Two and half days on, I’m calling it: that Timo Werner goal in the 39th minute against Newcastle on Monday night is going to stand. I’m absolutely confident of it now, although I can’t deny that I’m only just out of the other end of a long spell of anxiety about it.
There was, of course, the now standard passage of uncertainty which gets inflicted on us in the immediate aftermath of goals, while we wait for the crew at Stockley Park to put their biscuits down, warm up their VHS player and find the applicable remote. But even after that cumbersome and somewhat joy-draining phase was finally cleared, and the ball was found not to have entered the airspace around Olivier Giroud’s knuckles on the way over, one’s doubts somehow lingered.
Indeed, even when the half-time whistle went, it seemed to me entirely plausible that the official video jockeys would spend the interval concocting some cat’s cradle of brightly coloured lines that proved somebody offside by the thickness of his shirt in some dusty and long-forgotten passage of the build-up, therefore striking it off before the restart.
And even as the days have passed since then, I’ve lived with the nagging thought at the back of my mind that some kind of hitherto unannounced Ongoing Review Panel was suddenly going to unveil evidence that Timo himself was marginally ahead of the last defender on his way to his car in the Cobham car park three days before the game. Would it really have surprised us? That’s just the way Werner’s luck has been going recently.
But no. They would have had to have come forward by now, wouldn’t they? It stands, then. Chalk another one up to Werner – his fifth for us in the league as it happens, although the way some people were cranking on recently you would have assumed he hadn’t managed it at all this season or ever looked like doing so.
I imagine that, for the player, going through that patch without managing to score must have been extremely irritating – though probably nowhere near as irritating as running your socks off, making chances, providing assists, opening up holes for other players to exploit by being a permanently mobile pest and defender-magnet, leaving the pitch on the winning side at the end of the game, and finding that all people still wanted to talk about was the fact that you hadn’t managed to score.
Enough of that, though. Here was a match in which Werner ran his socks off, made chances, provided an assist (his fifth one of those, as well), opened up holes for other players to exploit by being a permanently mobile pest and defender-magnet, left the pitch on the winning side at the end of the game AND scored. Sky made him the Man of the Match, having little alternative, although Mateo Kovacic would have merited at least a place on the podium, in my opinion.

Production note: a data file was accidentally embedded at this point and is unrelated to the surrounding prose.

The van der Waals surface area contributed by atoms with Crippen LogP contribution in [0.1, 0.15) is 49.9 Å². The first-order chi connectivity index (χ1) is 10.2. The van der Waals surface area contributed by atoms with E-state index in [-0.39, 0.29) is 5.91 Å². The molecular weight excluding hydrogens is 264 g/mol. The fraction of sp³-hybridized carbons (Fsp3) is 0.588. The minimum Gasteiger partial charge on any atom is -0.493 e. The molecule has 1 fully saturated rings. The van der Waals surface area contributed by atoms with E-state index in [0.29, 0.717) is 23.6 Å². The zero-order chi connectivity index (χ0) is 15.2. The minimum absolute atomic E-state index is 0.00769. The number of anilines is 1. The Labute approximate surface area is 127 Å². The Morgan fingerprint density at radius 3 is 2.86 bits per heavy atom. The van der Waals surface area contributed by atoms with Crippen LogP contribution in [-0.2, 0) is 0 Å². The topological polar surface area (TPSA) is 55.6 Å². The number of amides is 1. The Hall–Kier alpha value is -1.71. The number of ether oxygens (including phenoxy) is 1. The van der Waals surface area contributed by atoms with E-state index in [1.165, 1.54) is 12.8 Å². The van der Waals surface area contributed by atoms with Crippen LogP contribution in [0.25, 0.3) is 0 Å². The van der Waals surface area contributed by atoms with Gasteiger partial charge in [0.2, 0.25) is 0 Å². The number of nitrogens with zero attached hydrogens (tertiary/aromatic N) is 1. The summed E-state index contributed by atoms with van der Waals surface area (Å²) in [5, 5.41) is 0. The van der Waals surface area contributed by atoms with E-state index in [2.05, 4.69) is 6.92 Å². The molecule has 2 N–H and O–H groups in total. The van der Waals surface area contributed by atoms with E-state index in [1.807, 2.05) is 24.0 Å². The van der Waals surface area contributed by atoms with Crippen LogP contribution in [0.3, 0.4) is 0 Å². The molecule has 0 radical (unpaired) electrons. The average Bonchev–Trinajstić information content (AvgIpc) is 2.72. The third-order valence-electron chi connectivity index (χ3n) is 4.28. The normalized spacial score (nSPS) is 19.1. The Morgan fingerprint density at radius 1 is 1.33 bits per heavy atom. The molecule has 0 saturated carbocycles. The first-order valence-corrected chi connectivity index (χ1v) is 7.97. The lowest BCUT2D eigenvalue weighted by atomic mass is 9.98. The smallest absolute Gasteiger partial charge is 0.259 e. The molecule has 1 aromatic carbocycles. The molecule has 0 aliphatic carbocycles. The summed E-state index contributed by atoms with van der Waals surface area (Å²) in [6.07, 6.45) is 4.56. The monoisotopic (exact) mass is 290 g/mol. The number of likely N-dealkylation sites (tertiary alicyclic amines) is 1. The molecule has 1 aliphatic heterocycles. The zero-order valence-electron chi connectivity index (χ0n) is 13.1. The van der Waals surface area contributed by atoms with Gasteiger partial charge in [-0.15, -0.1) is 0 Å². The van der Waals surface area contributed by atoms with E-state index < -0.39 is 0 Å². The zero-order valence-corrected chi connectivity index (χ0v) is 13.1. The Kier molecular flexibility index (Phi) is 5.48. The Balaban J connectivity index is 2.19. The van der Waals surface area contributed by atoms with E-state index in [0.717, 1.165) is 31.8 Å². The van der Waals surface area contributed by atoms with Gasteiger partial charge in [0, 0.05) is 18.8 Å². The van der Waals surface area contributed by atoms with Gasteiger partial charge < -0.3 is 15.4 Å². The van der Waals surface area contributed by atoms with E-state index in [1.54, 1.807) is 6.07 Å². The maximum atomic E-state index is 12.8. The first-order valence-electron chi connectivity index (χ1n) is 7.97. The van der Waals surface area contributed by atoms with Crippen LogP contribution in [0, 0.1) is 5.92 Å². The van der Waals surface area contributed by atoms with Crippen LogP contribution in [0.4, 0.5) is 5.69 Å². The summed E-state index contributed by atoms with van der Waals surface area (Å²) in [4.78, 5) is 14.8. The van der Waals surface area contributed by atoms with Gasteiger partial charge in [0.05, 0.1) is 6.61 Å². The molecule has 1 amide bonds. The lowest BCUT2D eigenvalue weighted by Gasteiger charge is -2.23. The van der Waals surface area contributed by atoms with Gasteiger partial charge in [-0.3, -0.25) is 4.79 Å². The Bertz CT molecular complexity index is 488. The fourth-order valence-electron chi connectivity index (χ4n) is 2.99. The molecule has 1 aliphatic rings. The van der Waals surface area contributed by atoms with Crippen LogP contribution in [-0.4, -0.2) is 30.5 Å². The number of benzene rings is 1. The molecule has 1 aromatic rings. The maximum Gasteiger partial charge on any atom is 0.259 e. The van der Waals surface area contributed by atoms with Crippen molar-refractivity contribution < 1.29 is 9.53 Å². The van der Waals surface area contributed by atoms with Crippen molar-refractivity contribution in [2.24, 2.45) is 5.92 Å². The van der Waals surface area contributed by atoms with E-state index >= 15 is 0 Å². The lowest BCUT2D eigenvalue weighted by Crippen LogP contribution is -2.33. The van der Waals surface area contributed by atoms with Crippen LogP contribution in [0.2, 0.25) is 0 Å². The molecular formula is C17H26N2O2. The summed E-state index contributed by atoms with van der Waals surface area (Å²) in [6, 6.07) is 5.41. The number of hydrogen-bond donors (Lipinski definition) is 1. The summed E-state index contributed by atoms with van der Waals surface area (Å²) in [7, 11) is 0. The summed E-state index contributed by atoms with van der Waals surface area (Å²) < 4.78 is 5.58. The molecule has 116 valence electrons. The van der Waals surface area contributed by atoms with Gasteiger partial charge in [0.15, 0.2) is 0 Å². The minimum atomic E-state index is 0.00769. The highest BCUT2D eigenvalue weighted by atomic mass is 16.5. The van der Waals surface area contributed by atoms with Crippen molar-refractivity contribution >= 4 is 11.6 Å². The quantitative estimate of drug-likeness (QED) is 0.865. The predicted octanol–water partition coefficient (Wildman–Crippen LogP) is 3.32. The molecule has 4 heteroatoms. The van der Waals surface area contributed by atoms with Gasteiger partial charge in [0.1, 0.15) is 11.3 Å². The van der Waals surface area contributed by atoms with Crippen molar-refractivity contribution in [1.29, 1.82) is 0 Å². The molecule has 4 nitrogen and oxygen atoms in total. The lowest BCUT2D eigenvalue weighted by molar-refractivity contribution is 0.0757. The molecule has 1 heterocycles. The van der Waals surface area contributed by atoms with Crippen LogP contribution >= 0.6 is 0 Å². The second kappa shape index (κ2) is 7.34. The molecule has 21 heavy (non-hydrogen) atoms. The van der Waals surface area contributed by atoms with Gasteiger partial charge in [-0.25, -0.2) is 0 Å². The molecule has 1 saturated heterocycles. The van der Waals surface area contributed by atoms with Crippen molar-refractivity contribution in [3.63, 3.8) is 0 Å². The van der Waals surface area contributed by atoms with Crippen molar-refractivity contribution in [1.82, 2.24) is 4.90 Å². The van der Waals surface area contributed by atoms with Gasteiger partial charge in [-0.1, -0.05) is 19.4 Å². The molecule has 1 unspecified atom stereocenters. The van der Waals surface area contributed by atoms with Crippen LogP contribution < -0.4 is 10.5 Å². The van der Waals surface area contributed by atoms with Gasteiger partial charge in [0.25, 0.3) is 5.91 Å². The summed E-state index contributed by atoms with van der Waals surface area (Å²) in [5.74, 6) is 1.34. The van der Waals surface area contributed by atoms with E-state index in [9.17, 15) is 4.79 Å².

Anyway, the broader picture shows that, on the back of these endeavours, we have now gone six games unbeaten since Thomas Tuchel arrived, have accumulated five successive wins in all competitions and have played nine solid hours of football during which the only person to breach our defence has been Toni Rudiger which, for obvious reasons, doesn’t count. Oh, and Timo Werner has scored. Definitely.
The upshot is that we are in fourth place in the table and just four points off second, and with Liverpool dislodged from the Champions League spots and possibly still gratifyingly on the slide in sixth. Incidentally, in a hurry to point out that particular detail, Gary Neville went to the extent of speaking out of turn on Sky Sports after our game on Monday night, butting in on the presenter during the screening of the table. Poor show. That kind of instant, just-add-water gloating is all very well for the rest of us, but it ill becomes a supposedly authoritative and independent pundit employed to illuminate the game on the platform of a revered broadcaster. It was quite funny, though.
Next up, Southampton away and, beyond them, Atletico Madrid, doubly away in Bucharest. But even while the glamourously sharp bits of the Champions League roll into view, let’s not overlook the fact that we are now a single home win over Sheffield United away from the penultimate round of the FA Cup, which would, of course, mean a trip to Wembley and a great day out for the… oh, yeah. Forgot for a moment there.
At Barnsley last Thursday night, during the performance that put us into the quarter-finals, Tammy Abraham’s goal was arguably eclipsed only by his goal-line clearance, a piece of reflex elasticity which you would normally expect only a seal to be capable of managing.
And hats off to everyone connected with our organisation for their restraint afterwards in not mentioning, by way of extenuating circumstances for what was arguably the most rough-edged performance of the new era, the condition of the pitch, which was surely the elephant in the room during those 90 minutes. In fact, the elephant seemed to have staged a war-game on the grass with a number of its closest friends beforehand, leaving behind a surface which looked highly reminiscent to me of the current condition of my local London common, following lockdown-related overuse.
Still, classic cup conditions, I guess, and an evocative throwback to the days when black and white pictures of the Somme circa 1916 were the very much the inspiration for football’s ‘winter look’.
The Champions League, though? Different time in history, different pitches. Or let’s hope so, anyway.